Paddy and Water Environment

, Volume 15, Issue 2, pp 249–261 | Cite as

Climate variability and yield risk in South Asia’s rice–wheat systems: emerging evidence from Pakistan

  • Muhammad ArshadEmail author
  • T. S. Amjath-Babu
  • Timothy J. Krupnik
  • Sreejith Aravindakshan
  • Azhar Abbas
  • Harald Kächele
  • Klaus Müller


Rice and wheat are the principal calorie sources for over a billion people in South Asia, although each crop is particularly sensitive to the climatic and agronomic management conditions under which they are grown. Season-long heat stress can reduce photosynthesis and accelerate senescence; if extreme heat stress is experienced during flowering, both rice and wheat may also experience decreased pollen viability and stigma deposition, leading to increased grain sterility. Where farmers are unable to implement within-season management adaptations, significant deviations from expected climatic conditions would affect crop growth, yield, and therefore have important implications for food security. The influence of climatic conditions on crop growth have been widely studied in growth chamber, greenhouse, and research station trials, although empirical evidence of the link between climatic variability and yield risk in farmers’ fields is comparatively scarce. Using data from 240 farm households, this paper responds to this gap and isolates the effects of agronomic management from climatic variability on rice and wheat yield risks in eight of Pakistan’s twelve agroecological zones. Using Just and Pope production functions, we tested for the effects of crop management practices and climatic conditions on yield and yield variability for each crop. Our results highlight important risks to farmers’ ability to obtain reliable yield levels for both crops. Despite variability in input use and crop management, we found evidence for the negative effect of both season-long and terminal heat stress, measured as the cumulative number of days during which crop growth occurred above critical thresholds, though wheat was considerably more sensitive than rice. Comparing variation in observed climatic parameters in the year of study to medium-term patterns, rice, and wheat yields were both negatively affected, indicative of production risk and of farmers’ limited capacity for within-season adaptation. Our findings suggest the importance of reviewing existing climate change adaptation policies that aim to increase cereal farmers’ resilience in Pakistan, and more broadly in South Asia. Potential agronomic and extension strategies are proposed for further investigation.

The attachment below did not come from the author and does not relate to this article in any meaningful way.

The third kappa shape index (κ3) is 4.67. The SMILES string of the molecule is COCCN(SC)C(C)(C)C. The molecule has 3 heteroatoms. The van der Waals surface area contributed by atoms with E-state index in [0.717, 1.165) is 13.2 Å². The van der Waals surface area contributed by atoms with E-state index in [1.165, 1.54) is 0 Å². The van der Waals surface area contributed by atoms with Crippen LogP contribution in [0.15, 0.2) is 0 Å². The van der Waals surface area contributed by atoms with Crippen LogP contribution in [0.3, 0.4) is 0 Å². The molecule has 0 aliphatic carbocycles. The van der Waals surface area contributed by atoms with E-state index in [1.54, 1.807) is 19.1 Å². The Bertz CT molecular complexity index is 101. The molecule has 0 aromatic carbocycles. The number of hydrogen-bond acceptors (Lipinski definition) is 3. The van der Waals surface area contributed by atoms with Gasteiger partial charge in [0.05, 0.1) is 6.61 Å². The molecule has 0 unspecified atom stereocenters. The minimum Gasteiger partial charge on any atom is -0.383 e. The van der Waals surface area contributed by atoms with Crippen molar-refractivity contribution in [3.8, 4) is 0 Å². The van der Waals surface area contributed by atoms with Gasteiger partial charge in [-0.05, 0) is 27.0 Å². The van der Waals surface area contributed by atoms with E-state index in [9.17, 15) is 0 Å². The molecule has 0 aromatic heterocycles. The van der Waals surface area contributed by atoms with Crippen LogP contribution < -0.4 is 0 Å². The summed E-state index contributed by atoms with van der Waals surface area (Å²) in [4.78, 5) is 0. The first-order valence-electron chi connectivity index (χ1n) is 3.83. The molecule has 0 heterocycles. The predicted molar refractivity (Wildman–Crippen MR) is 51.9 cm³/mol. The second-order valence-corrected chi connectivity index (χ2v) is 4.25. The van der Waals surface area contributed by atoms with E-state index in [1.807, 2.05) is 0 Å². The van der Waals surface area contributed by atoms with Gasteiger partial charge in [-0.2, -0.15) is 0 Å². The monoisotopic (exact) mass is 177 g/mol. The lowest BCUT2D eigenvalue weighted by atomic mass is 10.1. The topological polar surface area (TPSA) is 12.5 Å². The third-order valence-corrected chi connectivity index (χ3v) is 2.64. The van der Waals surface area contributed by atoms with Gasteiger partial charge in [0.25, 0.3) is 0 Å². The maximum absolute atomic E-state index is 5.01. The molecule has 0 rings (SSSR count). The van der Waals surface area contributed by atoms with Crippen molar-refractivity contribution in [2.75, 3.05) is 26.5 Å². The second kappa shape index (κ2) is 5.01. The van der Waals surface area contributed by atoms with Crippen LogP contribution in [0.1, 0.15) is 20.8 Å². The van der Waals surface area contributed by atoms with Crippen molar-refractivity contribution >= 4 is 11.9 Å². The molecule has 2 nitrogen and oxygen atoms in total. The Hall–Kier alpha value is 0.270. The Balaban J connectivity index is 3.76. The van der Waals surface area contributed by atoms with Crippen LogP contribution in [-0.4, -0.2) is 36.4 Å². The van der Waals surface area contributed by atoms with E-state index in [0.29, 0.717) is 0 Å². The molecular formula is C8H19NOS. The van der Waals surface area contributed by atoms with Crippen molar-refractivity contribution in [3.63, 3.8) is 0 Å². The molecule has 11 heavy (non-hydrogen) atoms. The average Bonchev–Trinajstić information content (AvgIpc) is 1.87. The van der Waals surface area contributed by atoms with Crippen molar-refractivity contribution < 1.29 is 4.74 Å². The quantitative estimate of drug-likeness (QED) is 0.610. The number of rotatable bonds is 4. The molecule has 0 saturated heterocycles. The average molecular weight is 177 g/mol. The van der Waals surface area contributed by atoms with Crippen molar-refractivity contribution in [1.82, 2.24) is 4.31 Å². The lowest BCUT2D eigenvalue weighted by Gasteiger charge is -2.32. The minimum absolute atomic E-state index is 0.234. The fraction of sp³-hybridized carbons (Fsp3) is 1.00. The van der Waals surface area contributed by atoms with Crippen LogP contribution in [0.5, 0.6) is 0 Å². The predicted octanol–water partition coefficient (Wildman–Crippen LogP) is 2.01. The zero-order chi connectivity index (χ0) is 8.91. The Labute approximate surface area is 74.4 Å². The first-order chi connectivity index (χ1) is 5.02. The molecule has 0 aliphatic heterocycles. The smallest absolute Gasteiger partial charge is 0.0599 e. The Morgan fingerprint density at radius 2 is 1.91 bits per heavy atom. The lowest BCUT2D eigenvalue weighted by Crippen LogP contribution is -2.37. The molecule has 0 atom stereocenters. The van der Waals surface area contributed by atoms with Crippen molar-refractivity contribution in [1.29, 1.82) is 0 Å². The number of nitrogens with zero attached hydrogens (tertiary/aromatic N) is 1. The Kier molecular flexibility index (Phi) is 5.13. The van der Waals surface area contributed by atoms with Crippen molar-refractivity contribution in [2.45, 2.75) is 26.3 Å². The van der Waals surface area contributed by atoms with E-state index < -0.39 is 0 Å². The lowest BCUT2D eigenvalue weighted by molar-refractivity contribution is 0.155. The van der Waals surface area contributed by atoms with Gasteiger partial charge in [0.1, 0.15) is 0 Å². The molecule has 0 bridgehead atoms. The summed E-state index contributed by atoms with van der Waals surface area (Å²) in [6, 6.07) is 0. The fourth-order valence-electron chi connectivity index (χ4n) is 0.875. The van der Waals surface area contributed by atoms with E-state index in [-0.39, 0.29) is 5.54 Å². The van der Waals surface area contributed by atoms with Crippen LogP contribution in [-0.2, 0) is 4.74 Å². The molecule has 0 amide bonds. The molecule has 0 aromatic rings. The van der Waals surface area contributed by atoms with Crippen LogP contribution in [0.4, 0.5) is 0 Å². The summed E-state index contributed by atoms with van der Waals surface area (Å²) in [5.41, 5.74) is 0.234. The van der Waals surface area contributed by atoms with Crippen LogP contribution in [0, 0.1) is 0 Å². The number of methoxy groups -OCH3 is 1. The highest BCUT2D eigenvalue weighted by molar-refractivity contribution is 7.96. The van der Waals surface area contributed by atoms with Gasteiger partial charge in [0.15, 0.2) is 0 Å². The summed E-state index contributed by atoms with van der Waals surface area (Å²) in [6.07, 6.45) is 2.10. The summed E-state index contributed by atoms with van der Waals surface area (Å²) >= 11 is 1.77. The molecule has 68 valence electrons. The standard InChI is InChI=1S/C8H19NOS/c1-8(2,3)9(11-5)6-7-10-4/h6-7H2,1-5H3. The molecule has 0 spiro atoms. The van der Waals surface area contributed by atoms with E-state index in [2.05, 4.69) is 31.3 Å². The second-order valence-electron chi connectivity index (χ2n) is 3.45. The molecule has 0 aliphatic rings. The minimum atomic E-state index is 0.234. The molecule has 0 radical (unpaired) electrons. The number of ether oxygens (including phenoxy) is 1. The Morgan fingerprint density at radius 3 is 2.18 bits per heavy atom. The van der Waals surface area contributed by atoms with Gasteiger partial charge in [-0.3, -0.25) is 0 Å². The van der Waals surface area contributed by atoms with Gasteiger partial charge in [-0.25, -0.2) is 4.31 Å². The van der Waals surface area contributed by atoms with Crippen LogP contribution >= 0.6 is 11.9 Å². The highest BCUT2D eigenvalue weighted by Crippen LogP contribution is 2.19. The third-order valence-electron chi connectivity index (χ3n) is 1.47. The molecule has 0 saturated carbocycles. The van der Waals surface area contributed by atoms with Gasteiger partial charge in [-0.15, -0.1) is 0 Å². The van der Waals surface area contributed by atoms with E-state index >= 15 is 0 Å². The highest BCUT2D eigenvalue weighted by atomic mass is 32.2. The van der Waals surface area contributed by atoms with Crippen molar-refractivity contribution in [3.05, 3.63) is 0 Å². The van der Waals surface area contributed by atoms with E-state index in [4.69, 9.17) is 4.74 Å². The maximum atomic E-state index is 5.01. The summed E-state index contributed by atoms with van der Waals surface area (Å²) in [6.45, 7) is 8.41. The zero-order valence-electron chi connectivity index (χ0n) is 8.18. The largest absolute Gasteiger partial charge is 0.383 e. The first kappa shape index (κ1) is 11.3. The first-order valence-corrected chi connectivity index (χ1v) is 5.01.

Climate change adaptation Adaptive capacity Pakistan Heat stress Rice–wheat system Yield risk 



This study was financed by German Academic Exchange Service (DAAD) and Higher Education Commission of Pakistan (HEC) jointly; the field research and data collection components of the project were funded by Stiftung Fiat Panis, Germany. The Leibniz Centre for Agricultural Landscape Research (ZALF), Germany, provided administrative support throughout the span of this research work, which is highly appreciated. We thank the Pakistan Metrological Department for climate data. Peter Crawford and Asad Sarwar Qureshi assisted with advice on heat stress and tillage in Pakistan, respectively. The authors also thank the two anonymous reviewers for useful comments on an earlier version of the manuscript.


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Copyright information

© The International Society of Paddy and Water Environment Engineering and Springer Japan 2016

Authors and Affiliations

  1. 1.Institute of Socio-EconomicsLeibniz Centre for Agricultural Landscape Research (ZALF)MünchebergGermany
  2. 2.International Maize and Wheat Improvement Center (CIMMYT)DhakaBangladesh
  3. 3.Farming Systems EcologyWageningen UniversityWageningenThe Netherlands
  4. 4.University of AgricultureFaisalabadPakistan

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